The belief that wearing high-heeled shoes increases lumbar lordosis is firmly ingrained in clinical folklore. Proponents of negative heel footwear argue that because high positive heels increase the lumbar lordosis, negative heels will decrease the lumbar lordosis. Quantitative documentation of the assumption regarding high heels is not to be found in the literature, although sporadic attempts to prove this assumption have been made throughout the 20th Century. Although other effects, such as decreased gait speed and step length, and increased knee flexion at heel strike have been found in more than one study, no increase in lumbar lordosis has been found. Where an actual decrease in lordosis has been found, authors tend to explain it away as inconsistent with what every clinician feels that he or she has observed. We felt it appropriate, then, to conduct both a static and a dynamic study to assess the effects of heel height on lumbar spine and lower limb joint kinematics in the sagittal plane, as well as other strategies to compensate for heel height. The results indicate that the greatest compensation is at the ankle and knee. Where a significant effect occurred in the lumbar spine (males, dynamic study), high heels decreased the lumbar lordosis, i.e., resulted in less swayback rather than more.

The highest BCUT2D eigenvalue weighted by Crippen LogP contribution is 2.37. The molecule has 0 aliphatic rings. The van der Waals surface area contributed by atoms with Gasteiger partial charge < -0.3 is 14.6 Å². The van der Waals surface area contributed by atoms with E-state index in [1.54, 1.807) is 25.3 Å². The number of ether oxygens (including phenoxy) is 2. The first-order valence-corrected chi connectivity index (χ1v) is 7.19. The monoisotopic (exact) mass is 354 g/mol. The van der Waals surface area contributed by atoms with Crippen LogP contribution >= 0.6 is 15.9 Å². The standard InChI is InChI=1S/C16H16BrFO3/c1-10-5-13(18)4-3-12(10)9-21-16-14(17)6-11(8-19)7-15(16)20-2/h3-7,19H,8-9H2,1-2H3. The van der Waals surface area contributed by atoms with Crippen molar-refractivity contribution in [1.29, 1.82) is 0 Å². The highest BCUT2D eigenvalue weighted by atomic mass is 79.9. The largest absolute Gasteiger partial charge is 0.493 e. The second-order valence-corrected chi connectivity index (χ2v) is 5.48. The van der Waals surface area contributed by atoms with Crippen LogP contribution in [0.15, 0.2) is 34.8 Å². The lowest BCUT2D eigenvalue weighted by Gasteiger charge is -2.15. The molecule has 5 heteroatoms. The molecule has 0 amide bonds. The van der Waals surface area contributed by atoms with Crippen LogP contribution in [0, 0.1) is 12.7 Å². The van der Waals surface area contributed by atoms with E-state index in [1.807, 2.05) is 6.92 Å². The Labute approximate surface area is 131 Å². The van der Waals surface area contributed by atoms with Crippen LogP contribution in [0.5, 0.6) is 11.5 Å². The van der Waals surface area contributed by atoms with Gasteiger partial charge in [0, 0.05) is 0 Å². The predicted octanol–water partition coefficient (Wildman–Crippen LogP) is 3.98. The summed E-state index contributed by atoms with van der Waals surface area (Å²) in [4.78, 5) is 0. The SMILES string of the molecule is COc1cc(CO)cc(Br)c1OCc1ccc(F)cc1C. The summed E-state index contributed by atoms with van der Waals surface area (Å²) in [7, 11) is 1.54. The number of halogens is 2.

|Original language||English (US)|
|Number of pages||9|
|Journal||American Journal of Physical Medicine and Rehabilitation|
|State||Published - 1991|
ASJC Scopus subject areas
- Physical Therapy, Sports Therapy and Rehabilitation